Starting speedsolving is relatively easy. Unlike many other hobbies, you don’t need a lot of money to purchase expensive equipment. Anyone can pick up a cube that maybe they tucked inside a box several years before, or purchase one online for a few dollars. In fact, the most expensive Rubik’s speedcube used by many speedsolvers is just $26. Most of the highest-end speedcube cost only $15. Surprisingly, the type of 3×3 used to set the 5.25 World Record is available for just $9. (All prices taken from The Cubicle)
Although the monetary demands are fairly low, time and patience are key. First solving the cube can take weeks, even using a tutorial, or you can use the online Rubik’s Cube solver program to calculate the solution for you. If you want an extra challenge, you could try to learn to solve the cube without a tutorial.
The common belief is that speedcubers have incredible memory capacity and superior intelligence. However, these are not true. Learning algorithms, which can greatly help to increase your speed when solving the cube, is all about muscle memory. If you asked a speedcuber to perform a T permutation (an algorithm that swaps two adjacent corners and the edge between them with the opposite edge in a “T” shape), they could probably execute it pretty fast. But if you asked them to state the individual moves using the standard cube notation, they would have to think about it and say the moves slowly. No speedcuber knows every algorithm by the notation alone. They train their hands to recognise the case and then let their hands do the work. In fact, many speedcubers probably couldn’t execute all the algorithms they know slowly; they have trained their hands to perform it quickly, so doing it slowly seems unnatural.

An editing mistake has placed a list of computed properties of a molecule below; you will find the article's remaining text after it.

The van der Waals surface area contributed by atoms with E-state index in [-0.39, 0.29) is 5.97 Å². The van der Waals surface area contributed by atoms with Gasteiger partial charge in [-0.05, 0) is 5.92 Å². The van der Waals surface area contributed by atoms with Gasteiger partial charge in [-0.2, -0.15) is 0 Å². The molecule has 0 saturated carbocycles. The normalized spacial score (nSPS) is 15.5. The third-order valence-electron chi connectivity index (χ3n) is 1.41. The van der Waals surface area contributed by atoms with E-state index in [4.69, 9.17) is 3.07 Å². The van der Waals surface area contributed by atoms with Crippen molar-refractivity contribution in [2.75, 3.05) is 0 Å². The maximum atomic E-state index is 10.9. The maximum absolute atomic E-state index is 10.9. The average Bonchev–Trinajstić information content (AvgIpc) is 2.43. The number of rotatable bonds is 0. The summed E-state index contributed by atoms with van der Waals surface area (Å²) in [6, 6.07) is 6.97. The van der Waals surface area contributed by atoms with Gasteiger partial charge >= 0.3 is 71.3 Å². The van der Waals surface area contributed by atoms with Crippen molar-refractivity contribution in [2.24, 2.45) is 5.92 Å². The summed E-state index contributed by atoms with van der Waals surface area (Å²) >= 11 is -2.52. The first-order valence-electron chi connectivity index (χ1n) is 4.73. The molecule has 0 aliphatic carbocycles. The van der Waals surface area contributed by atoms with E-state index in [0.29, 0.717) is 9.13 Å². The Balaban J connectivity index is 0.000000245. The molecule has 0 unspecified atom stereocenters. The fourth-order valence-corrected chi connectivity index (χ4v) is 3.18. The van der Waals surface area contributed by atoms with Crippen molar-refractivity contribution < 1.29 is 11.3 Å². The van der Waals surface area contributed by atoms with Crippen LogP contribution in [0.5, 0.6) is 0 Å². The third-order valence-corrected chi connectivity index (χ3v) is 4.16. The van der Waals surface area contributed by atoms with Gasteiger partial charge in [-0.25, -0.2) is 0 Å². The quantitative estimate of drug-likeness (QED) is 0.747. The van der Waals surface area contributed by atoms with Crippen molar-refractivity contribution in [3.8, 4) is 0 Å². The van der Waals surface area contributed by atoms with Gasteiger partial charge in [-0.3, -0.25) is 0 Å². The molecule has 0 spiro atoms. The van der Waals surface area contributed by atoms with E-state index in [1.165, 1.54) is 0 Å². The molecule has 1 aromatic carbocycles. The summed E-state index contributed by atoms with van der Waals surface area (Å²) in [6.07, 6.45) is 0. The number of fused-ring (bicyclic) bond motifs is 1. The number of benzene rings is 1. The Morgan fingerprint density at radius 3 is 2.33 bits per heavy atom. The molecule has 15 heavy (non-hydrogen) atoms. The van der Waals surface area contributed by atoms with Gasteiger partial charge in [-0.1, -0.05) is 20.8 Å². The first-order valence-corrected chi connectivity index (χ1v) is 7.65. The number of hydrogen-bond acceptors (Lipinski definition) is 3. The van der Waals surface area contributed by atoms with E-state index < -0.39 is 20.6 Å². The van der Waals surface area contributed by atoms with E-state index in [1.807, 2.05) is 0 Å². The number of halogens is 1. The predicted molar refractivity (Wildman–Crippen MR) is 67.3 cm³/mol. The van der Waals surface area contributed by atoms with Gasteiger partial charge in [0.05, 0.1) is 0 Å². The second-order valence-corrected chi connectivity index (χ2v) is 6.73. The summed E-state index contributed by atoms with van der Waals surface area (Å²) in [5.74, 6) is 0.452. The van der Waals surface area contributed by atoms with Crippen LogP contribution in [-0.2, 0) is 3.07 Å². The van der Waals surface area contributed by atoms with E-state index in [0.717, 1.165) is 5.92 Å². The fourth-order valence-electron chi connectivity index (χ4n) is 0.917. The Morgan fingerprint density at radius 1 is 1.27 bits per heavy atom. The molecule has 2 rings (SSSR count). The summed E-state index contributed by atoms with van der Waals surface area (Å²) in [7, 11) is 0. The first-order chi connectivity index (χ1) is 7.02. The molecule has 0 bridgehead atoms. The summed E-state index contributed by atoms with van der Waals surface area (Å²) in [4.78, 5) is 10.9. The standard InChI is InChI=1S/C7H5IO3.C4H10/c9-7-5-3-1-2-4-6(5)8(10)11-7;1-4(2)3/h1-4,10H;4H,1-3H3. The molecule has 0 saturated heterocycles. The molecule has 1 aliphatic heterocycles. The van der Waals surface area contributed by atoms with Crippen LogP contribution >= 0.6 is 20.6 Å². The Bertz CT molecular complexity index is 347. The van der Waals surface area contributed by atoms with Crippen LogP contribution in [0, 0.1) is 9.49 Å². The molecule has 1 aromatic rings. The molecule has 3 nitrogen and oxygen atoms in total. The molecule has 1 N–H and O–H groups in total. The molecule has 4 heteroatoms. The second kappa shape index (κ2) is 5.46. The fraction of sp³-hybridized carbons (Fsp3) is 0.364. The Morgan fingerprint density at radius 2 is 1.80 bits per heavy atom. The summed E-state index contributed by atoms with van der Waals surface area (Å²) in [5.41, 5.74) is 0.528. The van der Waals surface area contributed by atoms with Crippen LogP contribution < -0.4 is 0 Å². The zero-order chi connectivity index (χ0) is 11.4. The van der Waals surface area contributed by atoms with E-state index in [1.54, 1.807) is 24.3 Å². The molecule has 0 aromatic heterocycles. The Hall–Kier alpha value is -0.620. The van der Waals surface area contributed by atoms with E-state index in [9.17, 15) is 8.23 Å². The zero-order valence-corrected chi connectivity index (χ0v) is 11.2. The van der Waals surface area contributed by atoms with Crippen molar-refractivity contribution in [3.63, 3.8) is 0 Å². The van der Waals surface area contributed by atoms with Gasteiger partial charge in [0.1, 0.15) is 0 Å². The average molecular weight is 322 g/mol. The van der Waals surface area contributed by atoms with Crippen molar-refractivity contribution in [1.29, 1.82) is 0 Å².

Getting involved in speedcubing
The English-Speaking Speedcubing Community mostly interact with other cubers on the forum website www.speedsolving.com. Unlike most other online communities which are riddled with rules abusers, trolls and people not even interested in the topic at all, Speedsolving is one of the friendliest and active communities you will ever find. If you need help, there is always someone willing to offer it. Nobody is discriminated due to their speed. There are cubers who visit the forums regularly that take several minutes to solve the cube, and there are speedsolvers who can do it in under 10 seconds.
Competitions are a fun and exciting way to meet other speedcubers from your country. Organised by appointed Delegates of the World Cube Association, competitions are normally held for either 1 or 2 (or even 3 for the largest competitions) days on weekends. Don’t be discouraged by the word competition; as with the forums, everybody is welcome regardless of speed, and nobody will discriminate you because of your speed. In fact, if you make friends and ask around, people may even help you get faster. The first competition is always the most worrying – it’ll probably be the first time you’ve ever been in a room with several other people solving the cube. It is probably the only place in the World where being able to solve the cube isn’t a massive feat. Nevertheless, the atmosphere is incredible, and it is something everybody should experience.
Keep reeding about Rubik’s Cube Competitions…